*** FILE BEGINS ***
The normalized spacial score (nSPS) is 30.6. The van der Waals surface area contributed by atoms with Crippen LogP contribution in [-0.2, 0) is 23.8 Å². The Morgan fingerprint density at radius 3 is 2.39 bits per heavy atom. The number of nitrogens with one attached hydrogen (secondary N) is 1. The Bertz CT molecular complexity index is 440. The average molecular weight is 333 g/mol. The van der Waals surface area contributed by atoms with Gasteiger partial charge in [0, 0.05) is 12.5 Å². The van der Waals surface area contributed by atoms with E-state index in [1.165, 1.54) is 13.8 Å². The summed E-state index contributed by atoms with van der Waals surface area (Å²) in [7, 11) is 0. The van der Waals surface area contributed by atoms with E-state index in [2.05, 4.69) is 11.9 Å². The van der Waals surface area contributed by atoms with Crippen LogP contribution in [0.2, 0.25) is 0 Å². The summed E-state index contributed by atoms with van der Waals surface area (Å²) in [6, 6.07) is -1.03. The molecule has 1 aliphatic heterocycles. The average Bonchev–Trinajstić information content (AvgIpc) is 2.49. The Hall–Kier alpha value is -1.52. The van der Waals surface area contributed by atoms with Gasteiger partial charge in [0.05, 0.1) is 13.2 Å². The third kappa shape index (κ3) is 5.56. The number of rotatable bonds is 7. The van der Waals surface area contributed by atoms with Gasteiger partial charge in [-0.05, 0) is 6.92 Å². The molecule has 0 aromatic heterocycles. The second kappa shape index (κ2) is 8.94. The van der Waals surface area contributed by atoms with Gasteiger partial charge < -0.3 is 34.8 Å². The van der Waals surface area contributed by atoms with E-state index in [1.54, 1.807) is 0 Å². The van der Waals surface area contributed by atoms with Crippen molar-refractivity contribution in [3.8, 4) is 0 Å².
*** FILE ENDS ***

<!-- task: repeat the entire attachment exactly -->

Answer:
The normalized spacial score (nSPS) is 30.6. The van der Waals surface area contributed by atoms with Crippen LogP contribution in [-0.2, 0) is 23.8 Å². The Morgan fingerprint density at radius 3 is 2.39 bits per heavy atom. The number of nitrogens with one attached hydrogen (secondary N) is 1. The Bertz CT molecular complexity index is 440. The average molecular weight is 333 g/mol. The van der Waals surface area contributed by atoms with Gasteiger partial charge in [0, 0.05) is 12.5 Å². The van der Waals surface area contributed by atoms with E-state index in [1.165, 1.54) is 13.8 Å². The summed E-state index contributed by atoms with van der Waals surface area (Å²) in [7, 11) is 0. The van der Waals surface area contributed by atoms with E-state index in [2.05, 4.69) is 11.9 Å². The van der Waals surface area contributed by atoms with Crippen LogP contribution in [0.2, 0.25) is 0 Å². The summed E-state index contributed by atoms with van der Waals surface area (Å²) in [6, 6.07) is -1.03. The molecule has 1 aliphatic heterocycles. The average Bonchev–Trinajstić information content (AvgIpc) is 2.49. The Hall–Kier alpha value is -1.52. The van der Waals surface area contributed by atoms with Gasteiger partial charge in [0.05, 0.1) is 13.2 Å². The third kappa shape index (κ3) is 5.56. The number of rotatable bonds is 7. The van der Waals surface area contributed by atoms with Gasteiger partial charge in [-0.05, 0) is 6.92 Å². The molecule has 0 aromatic heterocycles. The second kappa shape index (κ2) is 8.94. The van der Waals surface area contributed by atoms with Gasteiger partial charge < -0.3 is 34.8 Å². The van der Waals surface area contributed by atoms with E-state index in [1.54, 1.807) is 0 Å². The van der Waals surface area contributed by atoms with Crippen molar-refractivity contribution in [3.8, 4) is 0 Å².